What's your vision? Candidates across the stage agreed on this: Trump's foreign policy is chaotic and unreliable. Senator Amy Klobuchar criticized the president for "leaving the Kurds for slaughter," while Senator Kamala Harris said Trump's erratic approach to foreign affairs is "born out of a very fragile ego." Meanwhile, Tulsi Gabbard was as on-brand as ever, saying she'd discontinue "the Bush-Clinton-Trump foreign policy doctrine of regime change war." But in focusing largely on the president, these candidates failed to address the bigger question: Trump, for better or worse, has challenged decades of accepted wisdom on America's role in the world, rejecting the post WWII assumption that the US should be the world's policeman and financier. In that, he is reflecting the views of a generally war weary public that sees little value in being a global superpower. What would the Harris Doctrine look like? The Klobuchar Doctrine, anyone? We're still none the wiser.

Khant Thaw Htoo is a young engineer who works in Eni's Sakura Tower office in the heart of Yangon. As an HSE engineer, he monitors the safety and environmental impact of onshore and offshore operations. He also looks out for his parents' well-being, in keeping with Myanmar's traditions.

Learn more about Khant in the final episode of the Faces of Eni series, which focuses on Eni's employees around the world.

On his first day as president, Joe Biden signed a remarkable series of executive orders. Boom! The US rejoins the Paris Climate Accord. Bang! The United States rejoins the World Health Organization. Pow! No more ban on immigration from many Muslim-majority countries. Biden's press secretary reminded reporters later in the day that all these orders merely begin complex processes that take time, but the impact is still dramatic.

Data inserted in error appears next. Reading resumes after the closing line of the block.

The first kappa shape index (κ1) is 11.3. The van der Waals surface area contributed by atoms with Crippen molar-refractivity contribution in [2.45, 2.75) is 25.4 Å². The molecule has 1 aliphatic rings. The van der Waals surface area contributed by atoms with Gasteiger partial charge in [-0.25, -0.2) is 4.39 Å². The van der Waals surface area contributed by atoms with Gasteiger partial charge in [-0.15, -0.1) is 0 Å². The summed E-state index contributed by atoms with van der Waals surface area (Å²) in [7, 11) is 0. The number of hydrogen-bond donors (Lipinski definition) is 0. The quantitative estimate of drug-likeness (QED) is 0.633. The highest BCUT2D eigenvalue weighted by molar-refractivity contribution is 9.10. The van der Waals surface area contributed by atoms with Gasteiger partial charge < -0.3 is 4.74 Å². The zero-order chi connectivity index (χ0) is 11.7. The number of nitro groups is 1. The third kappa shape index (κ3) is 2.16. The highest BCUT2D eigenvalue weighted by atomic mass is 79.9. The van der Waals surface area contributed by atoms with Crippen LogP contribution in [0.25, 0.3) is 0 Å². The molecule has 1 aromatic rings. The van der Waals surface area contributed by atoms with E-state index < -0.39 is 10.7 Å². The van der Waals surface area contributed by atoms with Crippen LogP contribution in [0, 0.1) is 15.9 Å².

If you lead a country allied with the US, or you're simply hoping for some specific commitment or clear and credible statement of purpose from the US government, you might feel a little dizzy today. The sight of an American president (Barack Obama) signing his name, of the next president (Donald Trump) erasing that name from the same legislation/bill, and then the following president (Biden) signing it back into law again will raise deep concerns over the long-term reliability of the world's still-most-powerful nation.

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"There needs to be a dramatic and deep reduction in the amount of debt on the poorest countries. That's clear." As the world's poorest nations struggle to recover from a devastating pandemic, World Bank President David Malpass argues that freeing them of much of their debt will be key. His conversation with Ian Bremmer is part of the latest episode of GZERO World.